by Shelby Vcelka
Impunity Watch Desk Reporter, Europe
Voters in the Republic of Ireland are set to partake in a national referendum on 22 May to legalize gay marriage. The measure Ireland will ask its citizens to vote on is whether “marriage may be contracted in accordance with law by two persons without distinction as to their sex.” If the measure passes, it will be the first time gay marriage has been legalized through a national vote, rather than through the legislature or the court system.
The referendum marks a profound change in Irish politics, as the power of the Catholic Church has collapsed in recent years. Although 85 percent of the population still identifies as Catholic, priests no longer have unchallenged authority on political issues. Ireland, a historically socially conservative country, has been “one of the toughest places in the western world to be gay” because of its religious roots. As recently as 1993, homosexuality was criminalized, and was only legalized because of pressure from European authorities.
The changing political atmosphere and growing separation of Church and State has placed religious leaders against political leaders. Though the Catholic Church has not been incredibly active in the gay marriage referendum, they have encouraged Catholics to vote No.
In statements read out during Sunday Masses, the Catholic Bishops challenge claims from Yes activists that the measure would not substantially affect anyone besides members of the LGBT community. The Bishops argue that, while they do not want to alienate or belittle anyone, a Yes vote would abolish the traditional institution of marriage that is fundamental to the sustaining of human life and of a functioning society.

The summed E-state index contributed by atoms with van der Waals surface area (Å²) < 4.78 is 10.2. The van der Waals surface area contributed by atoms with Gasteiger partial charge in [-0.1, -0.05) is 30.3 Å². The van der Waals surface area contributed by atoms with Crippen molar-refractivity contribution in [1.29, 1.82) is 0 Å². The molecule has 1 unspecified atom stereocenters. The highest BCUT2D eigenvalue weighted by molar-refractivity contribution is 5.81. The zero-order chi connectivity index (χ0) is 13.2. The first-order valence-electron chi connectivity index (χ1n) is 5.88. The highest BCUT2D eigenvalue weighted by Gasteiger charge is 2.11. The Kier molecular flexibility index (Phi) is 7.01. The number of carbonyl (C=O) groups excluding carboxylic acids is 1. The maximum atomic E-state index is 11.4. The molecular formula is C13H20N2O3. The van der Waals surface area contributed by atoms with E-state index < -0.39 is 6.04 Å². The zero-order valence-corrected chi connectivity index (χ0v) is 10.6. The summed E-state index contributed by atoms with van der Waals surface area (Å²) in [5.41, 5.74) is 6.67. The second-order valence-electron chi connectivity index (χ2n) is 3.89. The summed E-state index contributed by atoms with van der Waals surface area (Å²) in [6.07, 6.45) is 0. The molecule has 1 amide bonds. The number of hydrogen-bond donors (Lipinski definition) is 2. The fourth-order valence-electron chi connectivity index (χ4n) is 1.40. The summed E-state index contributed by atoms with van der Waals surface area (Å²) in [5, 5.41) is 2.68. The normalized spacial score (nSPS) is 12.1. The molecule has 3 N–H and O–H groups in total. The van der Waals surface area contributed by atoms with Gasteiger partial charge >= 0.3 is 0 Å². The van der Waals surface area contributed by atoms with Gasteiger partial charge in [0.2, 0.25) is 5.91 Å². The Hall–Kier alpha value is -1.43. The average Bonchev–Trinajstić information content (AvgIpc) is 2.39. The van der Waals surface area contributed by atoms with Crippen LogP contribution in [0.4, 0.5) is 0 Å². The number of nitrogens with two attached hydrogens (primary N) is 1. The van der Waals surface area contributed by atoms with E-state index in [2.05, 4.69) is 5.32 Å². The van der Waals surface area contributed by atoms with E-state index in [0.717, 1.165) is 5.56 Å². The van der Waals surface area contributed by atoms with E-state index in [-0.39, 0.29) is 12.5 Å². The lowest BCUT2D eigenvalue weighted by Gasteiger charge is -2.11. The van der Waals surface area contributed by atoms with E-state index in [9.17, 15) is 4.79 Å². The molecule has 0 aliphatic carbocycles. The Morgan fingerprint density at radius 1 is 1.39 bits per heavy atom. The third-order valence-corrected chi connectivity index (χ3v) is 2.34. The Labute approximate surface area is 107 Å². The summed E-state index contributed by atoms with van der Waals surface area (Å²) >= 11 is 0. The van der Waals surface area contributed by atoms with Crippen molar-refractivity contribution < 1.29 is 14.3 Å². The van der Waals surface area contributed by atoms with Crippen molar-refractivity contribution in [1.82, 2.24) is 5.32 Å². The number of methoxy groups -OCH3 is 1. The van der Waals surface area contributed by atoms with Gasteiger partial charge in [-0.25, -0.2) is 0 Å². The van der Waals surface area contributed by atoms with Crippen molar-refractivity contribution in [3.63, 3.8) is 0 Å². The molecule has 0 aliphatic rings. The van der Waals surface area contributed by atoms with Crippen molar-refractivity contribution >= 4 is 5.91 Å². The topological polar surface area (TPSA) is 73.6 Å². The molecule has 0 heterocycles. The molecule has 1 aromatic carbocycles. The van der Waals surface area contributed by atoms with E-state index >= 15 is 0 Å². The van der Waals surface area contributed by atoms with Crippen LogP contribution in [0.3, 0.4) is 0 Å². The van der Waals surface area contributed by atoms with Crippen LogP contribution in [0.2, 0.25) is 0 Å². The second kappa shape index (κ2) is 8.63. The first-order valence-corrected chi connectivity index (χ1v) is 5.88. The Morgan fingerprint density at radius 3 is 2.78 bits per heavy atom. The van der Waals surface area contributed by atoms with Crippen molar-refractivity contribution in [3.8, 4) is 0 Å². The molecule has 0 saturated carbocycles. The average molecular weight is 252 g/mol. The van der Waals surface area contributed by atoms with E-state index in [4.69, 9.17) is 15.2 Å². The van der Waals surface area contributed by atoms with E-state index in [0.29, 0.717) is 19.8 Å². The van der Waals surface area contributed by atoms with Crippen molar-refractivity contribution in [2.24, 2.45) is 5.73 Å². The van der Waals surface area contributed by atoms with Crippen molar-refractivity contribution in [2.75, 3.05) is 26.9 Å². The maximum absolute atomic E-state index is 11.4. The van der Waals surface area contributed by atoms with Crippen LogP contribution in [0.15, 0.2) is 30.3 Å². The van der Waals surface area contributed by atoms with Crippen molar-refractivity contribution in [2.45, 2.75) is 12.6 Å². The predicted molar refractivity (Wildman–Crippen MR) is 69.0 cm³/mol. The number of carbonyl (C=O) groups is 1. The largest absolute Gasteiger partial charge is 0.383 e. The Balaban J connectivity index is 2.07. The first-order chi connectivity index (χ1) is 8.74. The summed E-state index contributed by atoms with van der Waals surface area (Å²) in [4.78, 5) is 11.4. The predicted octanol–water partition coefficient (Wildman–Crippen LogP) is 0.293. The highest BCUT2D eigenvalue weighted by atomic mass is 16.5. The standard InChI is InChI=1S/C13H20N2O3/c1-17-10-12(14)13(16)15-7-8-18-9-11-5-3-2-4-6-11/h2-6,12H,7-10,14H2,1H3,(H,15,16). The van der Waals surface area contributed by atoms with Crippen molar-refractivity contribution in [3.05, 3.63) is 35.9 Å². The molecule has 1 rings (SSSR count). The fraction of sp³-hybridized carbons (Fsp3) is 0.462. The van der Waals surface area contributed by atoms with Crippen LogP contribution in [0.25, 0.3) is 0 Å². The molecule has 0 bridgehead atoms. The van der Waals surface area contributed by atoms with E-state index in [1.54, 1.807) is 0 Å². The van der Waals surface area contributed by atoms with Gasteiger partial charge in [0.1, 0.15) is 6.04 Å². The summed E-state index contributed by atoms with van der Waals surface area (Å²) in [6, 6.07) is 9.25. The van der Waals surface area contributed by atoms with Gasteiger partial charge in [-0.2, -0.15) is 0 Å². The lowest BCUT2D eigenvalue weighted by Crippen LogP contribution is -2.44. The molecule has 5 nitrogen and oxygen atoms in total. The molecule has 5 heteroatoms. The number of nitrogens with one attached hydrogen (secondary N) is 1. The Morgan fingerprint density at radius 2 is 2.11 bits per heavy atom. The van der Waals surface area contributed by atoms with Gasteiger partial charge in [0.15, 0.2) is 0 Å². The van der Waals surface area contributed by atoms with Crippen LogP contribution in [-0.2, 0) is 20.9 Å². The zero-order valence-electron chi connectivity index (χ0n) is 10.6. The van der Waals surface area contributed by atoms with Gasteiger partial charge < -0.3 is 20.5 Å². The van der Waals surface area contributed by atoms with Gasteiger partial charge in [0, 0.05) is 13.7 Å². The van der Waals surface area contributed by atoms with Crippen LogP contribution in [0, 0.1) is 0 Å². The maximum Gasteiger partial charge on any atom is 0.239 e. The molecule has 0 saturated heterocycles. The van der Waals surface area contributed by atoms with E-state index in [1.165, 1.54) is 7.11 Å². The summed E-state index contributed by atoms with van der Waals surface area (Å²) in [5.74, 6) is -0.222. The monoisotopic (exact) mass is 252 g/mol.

Conversely, the Yes activists argue that Ireland is ready to legalize gay marriage, as the younger generations are more tolerant and accepting.
Besides the Catholic Church, there are very few Irish establishment organizations that oppose same sex marriage. The government, major political parties, media organizations, unions and business groups all support a Yes vote.
Currently, polls show Irish voters favor a Yes vote by 58%, with 25% voting No, and 17% undecided. Although the polls appear solidly Yes, turnout could be an issue for same sex marriage legalization. In 1995, with the referendum to legalize divorce, a Yes vote passed 51% to 49%. Previous to that referendum, the vote showed most citizens favored legalization of divorce. Voter apathy and lack of turnout ended up making the vote that close.
If Ireland votes Yes, it will be the 18th country to legalize gay marriage. 13 of those countries are in Europe, with Slovenia being the most recent in March 2015.
For more information, please see–
BBC- Ireland’s divisive referendum on same-sex marriage— 01 May 2015
Independent–Alan Shatter: The majority of people will support the equality marriage proposal— 06 May 2015
Washington Post– Ireland could be first nation to legalize same-sex marriage by popular vote— 16 May 2015
Al Jazeera– Ireland appears set to say ‘yes’ in gay marriage vote— 17 May 2015
BBC– Same-sex marriage: Catholic bishops pen letters ahead of referendum— 17 May 2015
The Guardian–The same-sex marriage referendum has transformed Ireland before it’s even begun— 17 May 2015